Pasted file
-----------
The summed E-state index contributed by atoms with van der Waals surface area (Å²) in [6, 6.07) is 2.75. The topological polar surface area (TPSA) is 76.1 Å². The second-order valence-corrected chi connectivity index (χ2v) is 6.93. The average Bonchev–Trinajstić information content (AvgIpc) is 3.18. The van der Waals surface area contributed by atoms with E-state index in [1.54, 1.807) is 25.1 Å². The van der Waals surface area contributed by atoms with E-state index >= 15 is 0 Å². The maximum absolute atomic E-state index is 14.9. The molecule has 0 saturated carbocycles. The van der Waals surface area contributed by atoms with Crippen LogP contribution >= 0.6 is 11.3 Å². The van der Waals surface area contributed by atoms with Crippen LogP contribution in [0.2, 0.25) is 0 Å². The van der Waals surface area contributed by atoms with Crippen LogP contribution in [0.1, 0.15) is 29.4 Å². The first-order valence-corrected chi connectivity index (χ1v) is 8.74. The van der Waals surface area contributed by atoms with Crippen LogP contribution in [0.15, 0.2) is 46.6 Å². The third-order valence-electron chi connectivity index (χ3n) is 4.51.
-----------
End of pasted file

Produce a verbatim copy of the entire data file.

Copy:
The summed E-state index contributed by atoms with van der Waals surface area (Å²) in [6, 6.07) is 2.75. The topological polar surface area (TPSA) is 76.1 Å². The second-order valence-corrected chi connectivity index (χ2v) is 6.93. The average Bonchev–Trinajstić information content (AvgIpc) is 3.18. The van der Waals surface area contributed by atoms with E-state index in [1.54, 1.807) is 25.1 Å². The van der Waals surface area contributed by atoms with E-state index >= 15 is 0 Å². The maximum absolute atomic E-state index is 14.9. The molecule has 0 saturated carbocycles. The van der Waals surface area contributed by atoms with Crippen LogP contribution >= 0.6 is 11.3 Å². The van der Waals surface area contributed by atoms with Crippen LogP contribution in [0.2, 0.25) is 0 Å². The van der Waals surface area contributed by atoms with Crippen LogP contribution in [0.1, 0.15) is 29.4 Å². The first-order valence-corrected chi connectivity index (χ1v) is 8.74. The van der Waals surface area contributed by atoms with Crippen LogP contribution in [0.15, 0.2) is 46.6 Å². The third-order valence-electron chi connectivity index (χ3n) is 4.51.